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Christy Elizabeth Benson, Kathie L Rogers, Donny W Suh; The efficacy of povidone-iodine in reducing surgical site contamination during strabismus surgery: dual application versus single application. Invest. Ophthalmol. Vis. Sci. 2014;55(13):2594.
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To investigate the contamination rates of strabismic patients who received surgical prep using single versus dual application of povidone-iodine (PI).
A total of 104 patients (ages 7 months to 79 years) undergoing strabismus surgery were randomly divided into Groups A and B. Prior to surgery, the surgical sites for both Groups A and B were prepared by applying four drops of 5% povidone-iodine directly into the conjunctival fornices, followed by cleansing the eyelashes with cotton tips soaked with 5% PI. Next, sterile gauze pads soaked with 5% PI were used to clean the periocular skin in a circular fashion, gradually moving away from the eye. After lid speculum placement, the patients in Group B received an additional two drops of PI in the conjunctival fornices prior to surgery. Intraoperatively, the conjunctiva, sclera, needles/sutures, and lid speculum were cultured. Gram stain and cultures were obtained and quantified, and the results were used to compare the two groups.
Group A (single application PI) had a 25% contamination rate of surgical site and sutures (6 of 60 cases), as opposed to Group B (dual application of PI), which had a 10% contamination rate (11 of 44 cases). Contamination was defined as any bacterial growth on blood agar plates at two days. This difference was statistically significant with a p value of 0.03. The rate of eyelid speculum contamination was unaffected by additional applications of PI (12.5% contamination rate in both Groups A and B, p value 0.5). The additional application of PI affected the contamination rate of the conjunctival incision site the most, exhibiting a decrease from 20.5% to 5% (p value 0.02).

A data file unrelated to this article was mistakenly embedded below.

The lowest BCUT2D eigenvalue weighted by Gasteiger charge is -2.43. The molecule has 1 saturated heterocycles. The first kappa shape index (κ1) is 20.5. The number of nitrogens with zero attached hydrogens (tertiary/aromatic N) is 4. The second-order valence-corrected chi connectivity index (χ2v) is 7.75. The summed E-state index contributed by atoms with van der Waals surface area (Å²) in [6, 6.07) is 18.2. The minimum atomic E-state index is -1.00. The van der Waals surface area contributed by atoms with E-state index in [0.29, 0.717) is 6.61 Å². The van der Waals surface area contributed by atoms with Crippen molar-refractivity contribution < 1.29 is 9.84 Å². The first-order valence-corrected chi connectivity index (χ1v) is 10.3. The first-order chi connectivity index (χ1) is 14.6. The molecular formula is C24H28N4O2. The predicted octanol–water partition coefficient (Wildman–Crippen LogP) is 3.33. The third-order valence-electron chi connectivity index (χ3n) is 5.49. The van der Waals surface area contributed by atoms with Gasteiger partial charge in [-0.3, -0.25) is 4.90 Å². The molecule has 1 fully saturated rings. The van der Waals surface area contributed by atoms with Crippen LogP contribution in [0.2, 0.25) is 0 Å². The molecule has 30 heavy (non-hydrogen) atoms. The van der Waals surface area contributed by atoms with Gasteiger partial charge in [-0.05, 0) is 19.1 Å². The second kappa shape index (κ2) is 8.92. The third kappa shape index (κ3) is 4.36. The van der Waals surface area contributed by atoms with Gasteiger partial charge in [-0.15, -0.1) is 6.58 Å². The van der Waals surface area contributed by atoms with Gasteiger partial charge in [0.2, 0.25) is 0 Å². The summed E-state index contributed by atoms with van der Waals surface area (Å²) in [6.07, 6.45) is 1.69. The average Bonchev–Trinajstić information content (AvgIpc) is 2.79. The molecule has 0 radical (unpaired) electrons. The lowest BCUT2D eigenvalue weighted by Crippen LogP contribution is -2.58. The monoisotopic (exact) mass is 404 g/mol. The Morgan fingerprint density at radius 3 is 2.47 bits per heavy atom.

A second application of PI prior to surgery significantly decreased the rate of contamination of the surgical site and sutures. Dual application of PI prior to surgery did not decrease the rate of contamination of the lid speculum. Our study not only confirms PI’s continued effectiveness as a bactericidal agent, but also highlights the benefits of a second application of PI in terms of reducing bacterial contamination.
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